Wonderous Wildlife, like TV but colder and wetter
After the horrendous child infested 12 hour journey on the way to Ushuaia we abandoned all thought of global warming and took a 25 minute plane.We blame the children for increasing our already rather giant sized footprints!We still had a nine hours wait in Rio Gallegos to wait for our cama bus, still not a full luxury flat bed!In the bus station Charlie's Bolivian Staring Disease showed dangerous symptoms; there was a crash heard around the other side of a shop, immediately Charlie leapt to his feet and bounded over to stare.The other waiting passangers merely glanced and turned away.Lisa scolded Charlie for his lack of manners.
Once on the bus we headed north and watched a modern version of 'The Count of Monte Cristo', which we recommend as being highly excellent.
Once in P. Madryn we went straight to an already researched hostel (La Tosca) and styayed in a twin room with bunk beds (Spanish literal translation - Sailor Beds).There were also two prisons under the bottom bunk for Roy, Cynths, Maggs and Kuls.The owner was a very unpredictable young man, who would be very friendly at money giving times and nasty for the rest of the time.The young child also destroyed our TV watching time in the communal area.We also had a very strange set-up with the bathroom as it was shared between two rooms and each room had an access door, so a scene had to be caused by knocking on the door.
Anyway the room was pleasant enough so we headed into town to find out how to see the whales.As soon as we reached the coast we could see Souther Right Whales just playing around in the bay.Tails splashed, fins coasted and sometimes a whole head was seen.This amazed us as it was so close to the industrial centre; one whale was playing around just below where one of the ships was being welded (really that kind of behaviour is just asking for extinction!).Apart from this weird fixation they seem to be doing pretty well as we were told there were around 1000 individuals around P. Madryn at the present time.
We found a tour agency that went to all the places we wanted to visit and were much cheaper than the hostel offered to us.First we stopped and saw whales playing in the water very close to shore - only 10m away from us.This was not a lemming effect as they were quite safe because the beach shelved steeply.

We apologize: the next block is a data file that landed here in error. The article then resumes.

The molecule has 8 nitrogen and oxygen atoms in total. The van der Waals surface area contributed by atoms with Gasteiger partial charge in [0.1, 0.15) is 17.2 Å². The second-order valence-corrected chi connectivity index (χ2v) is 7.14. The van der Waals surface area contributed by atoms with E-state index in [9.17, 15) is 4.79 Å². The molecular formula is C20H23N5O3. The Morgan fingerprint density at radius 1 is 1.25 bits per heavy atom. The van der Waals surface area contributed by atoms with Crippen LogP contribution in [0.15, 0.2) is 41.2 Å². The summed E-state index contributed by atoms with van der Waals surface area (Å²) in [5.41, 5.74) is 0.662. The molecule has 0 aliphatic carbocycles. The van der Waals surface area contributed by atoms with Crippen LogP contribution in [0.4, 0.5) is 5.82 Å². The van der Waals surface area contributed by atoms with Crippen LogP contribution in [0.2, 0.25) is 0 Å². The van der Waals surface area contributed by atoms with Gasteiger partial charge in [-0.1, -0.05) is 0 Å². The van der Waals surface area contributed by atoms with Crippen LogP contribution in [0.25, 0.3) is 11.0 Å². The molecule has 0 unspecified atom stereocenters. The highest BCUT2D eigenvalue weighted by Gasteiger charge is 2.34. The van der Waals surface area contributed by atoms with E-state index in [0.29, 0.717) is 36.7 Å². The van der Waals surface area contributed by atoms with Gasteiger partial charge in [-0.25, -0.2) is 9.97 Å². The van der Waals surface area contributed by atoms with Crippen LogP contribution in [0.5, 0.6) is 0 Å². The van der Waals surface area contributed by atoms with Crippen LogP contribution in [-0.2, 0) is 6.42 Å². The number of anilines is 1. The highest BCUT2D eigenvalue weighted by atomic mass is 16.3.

We then continued to the port to get a boat to see the whales even closer.We enjoyed seeing the whales so close but were clinging on for dear life as the boat continued to pitch into huge waves, letting all the water wash over the top and over us.It was very difficult to take pictures in this kind of scenario.Up went the boat down went the whales and camera woggling all over the place - really not very ideal.We thought this must be normal weather but we soon found out that the port was closed soon after our departure.Penguins were also spotted in the water but the looked unfortunately like normal ducks and so were generally ignored - there is just no competing with 30 tonne beasts of the sea.We saw males and females and plenty of very young calves, the cleverly evil seaguls have learned to feed off whales' skin as they surface, a particular delicacy is that of the very young.We saw a very young pinkish calf get attacked by seagulls and apparently this makes them move away from the shallower, warmer waters where they would prefer to be.There was only one species of Whale present in this area; the Southern Right Whale.
After reaching dry land and being towed out of the sea by a tractor we returned to our vehicle and headed to see some seals.There were some platforms set up at the back of the beach leaving you only a few metres from the giant Elephant Seals.There was very little activity when we arrived but soon a testosterone filled monster went crazy, neither males or females were safe.Just to point out that it is only males that have the ridiculously large nose.We saw this male (ANN) wobble down the beach to catch the ever faster and smaller females, needless to say most got away from the giant wobbling Ann, who took many rest breaks on his journey.He encountered two males in his way, one fled into the sea but the other was too slow and so we were treated to a fantastic fight in the crashing waves (please see pics), only Sir David was missing!Everyone was excited and the giant male won the fight and roared as he claimed his area of the beach.They just need to be taught towel ettiquette and none of this roaring nonsense would be necessary.
The day then drifted to a close as we were both tired from all this nature activity.On the drive around the peninsula we saw Guanacos (like Llamas), The Patagonian Hare, which is infact a rodent and not anything near a rabbit (Kulaks - leave it to Lamarck please).We also saw the South American version of the Ostrich or Emu - a Rhea.A small museum was the next stop, which contained a giant Southern Right Whale skeleton.Then we went home thrilled at all the things we heard of in lectures come to life.
The next two days we wandered around P.Madryn eating ice-creams, causing scenes in coffee shops and hogging the communal TV.
Final Thoughts:Excellent Biology field trip but the ice-cream was a let down. Mark out of 10:8
Next Time ................... Colonia, Uruguay